Clinical UM Guideline
Subject: Home Phototherapy Devices for Neonatal Hyperbilirubinemia
Guideline #: CG-DME-12 Publish Date: 10/06/2021
Status: Reviewed Last Review Date: 08/12/2021
Description

This document addresses the use of home phototherapy and the devices used for the treatment of neonatal jaundice that is physiologic (that is, non-pathologic) in nature. In utero, the fetus requires larger amounts of hemoglobin for oxygenation. After birth, the need is reduced and hemoglobin is rapidly destroyed, producing increased levels of bilirubin. Jaundice results when the neonate’s liver is unable to efficiently clear the accumulating bilirubin. Neonatal jaundice is a common occurrence and is frequently treated in the home setting. Infants with very high levels of bilirubin may be managed in the inpatient setting.

Clinical Indications

Medically Necessary:

Home phototherapy devices for neonatal hyperbilirubinemia are considered medically necessary when:

Not Medically Necessary:

Home phototherapy devices for neonatal hyperbilirubinemia are considered not medically necessary when the criteria above have not been met.

Home phototherapy devices for neonatal hyperbilirubinemia are considered not medically necessary when more than one phototherapy device (intensive phototherapy) is used in the home setting.

Coding

The following codes for treatments and procedures applicable to this document are included below for informational purposes. Inclusion or exclusion of a procedure, diagnosis or device code(s) does not constitute or imply member coverage or provider reimbursement policy. Please refer to the member's contract benefits in effect at the time of service to determine coverage or non-coverage of these services as it applies to an individual member.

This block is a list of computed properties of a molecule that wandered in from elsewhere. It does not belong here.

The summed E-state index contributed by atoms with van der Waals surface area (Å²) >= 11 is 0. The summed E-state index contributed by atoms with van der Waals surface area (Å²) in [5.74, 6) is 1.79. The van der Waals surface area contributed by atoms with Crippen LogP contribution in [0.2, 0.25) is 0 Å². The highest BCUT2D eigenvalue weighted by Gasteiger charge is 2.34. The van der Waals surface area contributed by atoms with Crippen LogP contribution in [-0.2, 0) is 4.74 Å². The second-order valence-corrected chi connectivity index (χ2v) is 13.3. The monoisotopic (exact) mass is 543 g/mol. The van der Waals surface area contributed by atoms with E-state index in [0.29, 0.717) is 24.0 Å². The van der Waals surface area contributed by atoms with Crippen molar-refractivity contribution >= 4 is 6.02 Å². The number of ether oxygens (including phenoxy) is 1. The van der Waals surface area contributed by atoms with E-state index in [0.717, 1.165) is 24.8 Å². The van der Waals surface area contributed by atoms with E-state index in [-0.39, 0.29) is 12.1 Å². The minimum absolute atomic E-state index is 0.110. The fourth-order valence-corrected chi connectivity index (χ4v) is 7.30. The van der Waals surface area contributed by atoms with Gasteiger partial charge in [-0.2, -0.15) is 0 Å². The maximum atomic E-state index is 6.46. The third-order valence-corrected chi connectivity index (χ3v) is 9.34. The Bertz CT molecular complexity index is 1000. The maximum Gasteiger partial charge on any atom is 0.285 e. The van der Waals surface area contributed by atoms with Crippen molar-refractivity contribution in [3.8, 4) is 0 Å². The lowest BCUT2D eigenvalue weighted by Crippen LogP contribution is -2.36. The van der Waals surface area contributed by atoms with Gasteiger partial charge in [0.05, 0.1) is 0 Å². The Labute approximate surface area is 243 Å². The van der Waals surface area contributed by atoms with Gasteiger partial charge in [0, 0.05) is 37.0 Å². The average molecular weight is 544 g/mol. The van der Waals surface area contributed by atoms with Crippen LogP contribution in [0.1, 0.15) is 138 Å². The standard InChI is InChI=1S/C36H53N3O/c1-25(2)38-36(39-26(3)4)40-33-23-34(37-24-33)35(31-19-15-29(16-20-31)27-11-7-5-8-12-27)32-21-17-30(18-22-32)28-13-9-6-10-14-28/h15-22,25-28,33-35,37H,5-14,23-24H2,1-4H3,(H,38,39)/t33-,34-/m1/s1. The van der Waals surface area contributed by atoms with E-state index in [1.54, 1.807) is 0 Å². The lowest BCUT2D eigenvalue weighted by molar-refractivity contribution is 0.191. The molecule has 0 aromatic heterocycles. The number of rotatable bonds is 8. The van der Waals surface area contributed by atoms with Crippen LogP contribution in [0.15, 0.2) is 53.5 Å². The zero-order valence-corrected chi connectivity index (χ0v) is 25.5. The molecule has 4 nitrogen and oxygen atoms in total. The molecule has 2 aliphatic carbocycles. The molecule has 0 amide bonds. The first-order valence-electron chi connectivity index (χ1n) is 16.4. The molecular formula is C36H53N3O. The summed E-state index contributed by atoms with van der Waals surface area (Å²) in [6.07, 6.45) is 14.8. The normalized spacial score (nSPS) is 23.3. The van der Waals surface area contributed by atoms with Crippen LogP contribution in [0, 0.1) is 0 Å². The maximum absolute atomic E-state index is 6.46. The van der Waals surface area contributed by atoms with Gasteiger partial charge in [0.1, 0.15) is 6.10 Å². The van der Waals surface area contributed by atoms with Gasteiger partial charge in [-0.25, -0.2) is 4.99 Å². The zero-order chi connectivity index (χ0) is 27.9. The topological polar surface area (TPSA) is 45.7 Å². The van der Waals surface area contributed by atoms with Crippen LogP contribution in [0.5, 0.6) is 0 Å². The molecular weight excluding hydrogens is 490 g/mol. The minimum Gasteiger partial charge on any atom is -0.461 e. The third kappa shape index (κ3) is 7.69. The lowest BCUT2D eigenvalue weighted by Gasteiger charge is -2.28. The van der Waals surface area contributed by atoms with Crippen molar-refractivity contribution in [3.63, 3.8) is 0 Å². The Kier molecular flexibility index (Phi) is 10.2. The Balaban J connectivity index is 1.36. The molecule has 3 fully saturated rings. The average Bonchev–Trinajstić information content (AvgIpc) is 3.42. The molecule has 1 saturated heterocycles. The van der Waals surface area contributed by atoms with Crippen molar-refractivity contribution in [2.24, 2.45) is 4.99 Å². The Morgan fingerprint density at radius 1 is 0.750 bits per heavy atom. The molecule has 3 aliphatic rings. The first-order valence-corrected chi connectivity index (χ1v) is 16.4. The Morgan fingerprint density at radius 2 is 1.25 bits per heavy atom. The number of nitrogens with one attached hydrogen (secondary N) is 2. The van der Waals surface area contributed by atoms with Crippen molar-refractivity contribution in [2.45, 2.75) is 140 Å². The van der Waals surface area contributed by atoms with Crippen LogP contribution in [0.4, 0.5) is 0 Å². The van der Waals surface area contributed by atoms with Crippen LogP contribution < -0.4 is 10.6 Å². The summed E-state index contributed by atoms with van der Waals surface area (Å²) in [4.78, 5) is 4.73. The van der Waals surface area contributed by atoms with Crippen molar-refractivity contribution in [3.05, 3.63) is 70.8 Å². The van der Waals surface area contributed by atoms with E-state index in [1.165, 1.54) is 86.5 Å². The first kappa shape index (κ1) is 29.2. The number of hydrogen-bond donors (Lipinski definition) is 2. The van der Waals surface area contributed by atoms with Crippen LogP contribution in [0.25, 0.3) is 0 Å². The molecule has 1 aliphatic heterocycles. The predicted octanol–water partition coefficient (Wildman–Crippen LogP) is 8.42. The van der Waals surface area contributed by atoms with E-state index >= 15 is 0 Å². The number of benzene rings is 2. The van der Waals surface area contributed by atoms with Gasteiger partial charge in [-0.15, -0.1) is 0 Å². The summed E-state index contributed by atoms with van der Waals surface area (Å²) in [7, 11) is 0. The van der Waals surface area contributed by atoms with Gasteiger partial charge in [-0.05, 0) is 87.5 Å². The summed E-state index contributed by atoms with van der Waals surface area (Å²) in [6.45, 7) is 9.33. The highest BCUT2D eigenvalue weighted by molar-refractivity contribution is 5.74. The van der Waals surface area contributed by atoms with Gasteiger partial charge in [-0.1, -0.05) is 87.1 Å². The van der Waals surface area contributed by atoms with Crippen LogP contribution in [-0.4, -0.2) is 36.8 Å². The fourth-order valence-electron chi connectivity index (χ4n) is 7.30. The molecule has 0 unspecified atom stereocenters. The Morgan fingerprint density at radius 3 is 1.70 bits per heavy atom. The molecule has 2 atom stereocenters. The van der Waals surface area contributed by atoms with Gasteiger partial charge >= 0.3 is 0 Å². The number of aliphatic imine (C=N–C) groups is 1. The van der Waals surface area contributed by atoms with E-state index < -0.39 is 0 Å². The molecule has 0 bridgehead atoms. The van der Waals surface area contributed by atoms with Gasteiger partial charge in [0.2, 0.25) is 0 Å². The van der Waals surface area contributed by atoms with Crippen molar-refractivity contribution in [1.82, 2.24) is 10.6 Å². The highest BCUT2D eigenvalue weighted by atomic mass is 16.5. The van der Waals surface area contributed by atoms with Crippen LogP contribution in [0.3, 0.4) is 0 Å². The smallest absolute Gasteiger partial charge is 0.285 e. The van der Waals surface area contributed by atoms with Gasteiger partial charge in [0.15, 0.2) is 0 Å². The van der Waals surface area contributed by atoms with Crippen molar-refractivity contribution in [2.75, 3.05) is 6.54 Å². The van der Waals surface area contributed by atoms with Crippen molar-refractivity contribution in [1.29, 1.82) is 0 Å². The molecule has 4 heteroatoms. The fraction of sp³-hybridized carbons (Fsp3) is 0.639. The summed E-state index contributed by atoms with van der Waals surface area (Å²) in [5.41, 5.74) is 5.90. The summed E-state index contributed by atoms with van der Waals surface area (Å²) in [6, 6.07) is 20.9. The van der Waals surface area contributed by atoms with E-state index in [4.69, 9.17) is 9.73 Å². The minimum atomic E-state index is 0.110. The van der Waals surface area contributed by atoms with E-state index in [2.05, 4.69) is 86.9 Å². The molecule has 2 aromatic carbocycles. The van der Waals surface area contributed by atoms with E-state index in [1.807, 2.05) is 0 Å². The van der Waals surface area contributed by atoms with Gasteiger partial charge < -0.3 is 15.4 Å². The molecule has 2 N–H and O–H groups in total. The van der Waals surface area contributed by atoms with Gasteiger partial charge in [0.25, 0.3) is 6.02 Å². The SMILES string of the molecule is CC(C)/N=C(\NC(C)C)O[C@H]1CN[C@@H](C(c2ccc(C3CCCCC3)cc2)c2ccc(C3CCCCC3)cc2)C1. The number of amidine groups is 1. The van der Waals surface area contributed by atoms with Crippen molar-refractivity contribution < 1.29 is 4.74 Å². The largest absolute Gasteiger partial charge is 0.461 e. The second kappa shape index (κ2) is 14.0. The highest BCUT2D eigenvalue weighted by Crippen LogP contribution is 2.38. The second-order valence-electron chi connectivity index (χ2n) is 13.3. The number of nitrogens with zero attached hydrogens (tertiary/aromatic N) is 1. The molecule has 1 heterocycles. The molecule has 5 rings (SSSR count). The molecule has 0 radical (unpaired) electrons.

When services may be Medically Necessary when criteria are met:

HCPCS

 

E0202

Phototherapy (bilirubin) light with photometer

S9098

Home visit, phototherapy services (e.g., Bili-lite), including equipment rental, nursing services, blood draw, supplies, and other services, per diem

 

 

ICD-10 Diagnosis

 

 

All diagnoses

When services are Not Medically Necessary:
For the procedure codes listed above when criteria are not met or for situations designated in the Clinical Indications section as not medically necessary.

Discussion/General Information

Hyperbilirubinemia is the most common condition requiring medical attention in newborns. A total of 50% of term neonates and 80% of preterm neonates develop jaundice in the first week of life. The jaundiced skin and sclera in newborns is the result of accumulation of unconjugated bilirubin. In most infants, unconjugated hyperbilirubinemia reflects a normal transitional phenomenon. However, in some infants, serum bilirubin levels may rise excessively, which can be a cause for concern as unconjugated bilirubin can be neurotoxic. Therefore, the presence of neonatal jaundice frequently requires diagnostic evaluation and treatment.

In the hospital setting, phototherapy is delivered by exposing the infant to fluorescent light. When this type of light source is used, the infant’s eyes are protected from the lights with a mask. The infant is positioned in an incubator wearing only a diaper, exposing as much of the infant’s skin surface as possible to the light source. For those infants with very high bilirubin levels, intensive phototherapy may be used. This type of phototherapy employs two light sources such as fluorescent and fiber optic light.